In the Batman comics, The Joker is just one of the bad guys who plagues Gotham City (albeit the most famous). And of all of the villains, he’s been a Hollywood favourite.
Directors have been taking him into darker places, starting with Heath Ledger in 2008’s The Dark Knight and, more recently Jared Leto in Suicide Squad. But both of those movies had the Joker as a player in an ensemble set in the Batman comic universe. And even the more serious Dark Knight wore its comic book roots on its sleeve.
Joker takes a much different, more palpably real approach.
Phillips has dropped the comic book vision of Gotham for something much grittier. It’s the early ‘80s. The gap between the rich and poor is getting starker, as services that advantage the community are being cut. A garbage strike is dragging on, making a mess of city streets and adding to tensions.
There’s a mayoral election as well, with the ultra-wealthy Thomas Wayne, father to young Bruce Wayne, leading the pack. He’s not seen as a friend to the people.
Joaquin Phoenix plays Arthur Fleck, who makes his living as a clown and dreams of being a stand-up comedian. He lives with his ailing mother, Penny Fleck (Frances Conroy), in a shabby apartment in a run-down building.
She encourages his ambitions, telling him she nicknamed him Happy because she believes he was born to bring joy to people. Together they watch TV, especially a live late-night talk show fronted by a grim comedian named Murray Franklin (Robert De Niro). Fleck’s greatest hope is to become successful enough as a comedian to be a guest on his hero’s show.
We can see that Fleck has some problems. He has a condition that causes him to laugh uncontrollably, and a card he hands people explaining that it’s a medical condition. He misreads social cues.
But, for the first little while in Joker, Fleck is just a guy, albeit an odd one, doing what he can to make his way in the world.
He’s good to his uncomfortably co-dependent mother. He’s flirts a little shyly with his neighbour, single mom Sophie (Zazie Beetz).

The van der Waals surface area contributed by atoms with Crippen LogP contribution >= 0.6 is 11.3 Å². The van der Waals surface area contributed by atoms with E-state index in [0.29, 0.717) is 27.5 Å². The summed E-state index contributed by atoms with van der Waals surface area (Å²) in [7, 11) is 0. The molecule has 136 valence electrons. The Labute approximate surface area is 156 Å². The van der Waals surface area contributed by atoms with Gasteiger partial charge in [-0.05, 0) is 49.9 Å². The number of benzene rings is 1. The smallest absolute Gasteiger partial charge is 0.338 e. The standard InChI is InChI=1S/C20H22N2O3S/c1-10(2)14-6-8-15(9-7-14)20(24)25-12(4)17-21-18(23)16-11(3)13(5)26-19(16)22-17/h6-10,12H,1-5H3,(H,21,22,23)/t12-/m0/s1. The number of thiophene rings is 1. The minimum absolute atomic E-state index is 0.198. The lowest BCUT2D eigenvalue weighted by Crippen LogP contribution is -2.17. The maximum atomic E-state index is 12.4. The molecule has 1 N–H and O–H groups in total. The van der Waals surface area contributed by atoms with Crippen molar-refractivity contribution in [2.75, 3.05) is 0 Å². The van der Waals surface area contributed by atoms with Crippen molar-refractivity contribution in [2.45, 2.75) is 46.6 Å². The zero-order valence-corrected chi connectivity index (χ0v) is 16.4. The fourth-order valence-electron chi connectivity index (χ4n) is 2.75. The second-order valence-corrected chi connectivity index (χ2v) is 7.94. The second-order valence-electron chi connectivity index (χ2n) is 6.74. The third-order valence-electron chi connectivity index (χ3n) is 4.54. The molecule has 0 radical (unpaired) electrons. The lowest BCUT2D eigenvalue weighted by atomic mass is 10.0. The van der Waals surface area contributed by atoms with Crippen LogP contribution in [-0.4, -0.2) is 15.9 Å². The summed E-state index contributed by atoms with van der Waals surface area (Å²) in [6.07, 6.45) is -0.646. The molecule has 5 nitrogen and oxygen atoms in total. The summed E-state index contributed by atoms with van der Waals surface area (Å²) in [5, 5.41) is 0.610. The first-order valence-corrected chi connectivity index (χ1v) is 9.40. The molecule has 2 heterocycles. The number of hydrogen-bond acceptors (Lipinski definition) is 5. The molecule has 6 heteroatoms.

Fleck is a guy who has been raised with no advantages in a city where the rich get richer and the poor do what they can, who has been trying to live as normally as possible, while focused on his seemingly unrealistic show business goals.
He’s had problems in the past and so meets regularly with a social worker. He shows up prepared for their meetings, he seems to be playing ball. But she’s more administrator, than therapist, and barely veils her distaste for him. That’s where we start to see, in his reaction, hints of what really lies inside him. But, still, Fleck keeps things in check.
And then a series of things happen to him that start to wear down his facade. Provoked and aiming to protect a vulnerable woman, he commits a shocking crime. In a violent, pitiless town, the barrage of betrayals and that moment where his own violence is unleashed, take their toll. And what emerges is a Joker unlike any we’ve seen before.
Although Joker is an origin story, Phillips has said this was meant as a stand-alone film, and it functions as one.
Rather than being an obvious base for a franchise, he wanted to make a film inspired by a different time in American filmmaking and was particularly inspired by two of Martin Scorsese’s movies, Taxi Driver and King of Comedy.
And that he’s accomplished, for better and for worse. One of the criticisms of the film is that it’s a bit too much “Taxi Driver Goes to Gotham.”
Joker is in many ways an homage to those films. At the same time, Phillips hasn’t simply made a replica. By setting this in the past, before Bruce Wayne has become Batman, Phillips has kept Gotham’s cartoonish bad guys out of this.
Instead, we have a much more complex story, of a man who’s genuinely motivated to be as good as he knows how to be, and has that eroded in ways that we can see and understand.
It’s easy enough to see him as a psychopath. But Fleck is a person who descends into his madness for reasons we can see and perhaps even understand.
There’s another stream to this film. Fleck commits his act of savage violence while wearing his clown make-up. That oddity is interpreted as an act of rebellion by Gotham’s disenfranchised to wear clown masks in solidarity, and then commit acts increasingly violent civil disobedience.
We are, of course in Gotham, not the real world. Gotham is a city that is a dystopian version of New York, and a version of humanity working at a heightened-reality level of antagonism and violence.
And yet, in a time in our history where people feel deep divisions, the movie is perhaps a little too close to home for comfort.
At the centre of the movie is Joaquin Phoenix, who won Best Actor at the Venice Film Festival for this role. Phoenix is simply one of the best actors in contemporary film, with a staggering range. He’s an un-showy actor who does a deep dive into his characters, and unlike many Hollywood stars, he’s willing to take on roles that repulse.
In Joker, he disappears into Fleck and takes him from a dutiful son, to a confused man, to the psychopathic Joker character in a seamless arc. When he finally becomes Joker, Phoenix does a dance down a staircase, as if all burdens of the world have been lifted off of him.
He has been released, and is embracing himself with a kind of joy that belongs to the damned. It’s a glorious performance and a terrifying moment in a film that revels in its dark heart.
Joker. Directed and co-written by Todd Phillips. Starring Joaquin Phoenix, Frances Conroy and Robert De Niro. Opens wide October 3.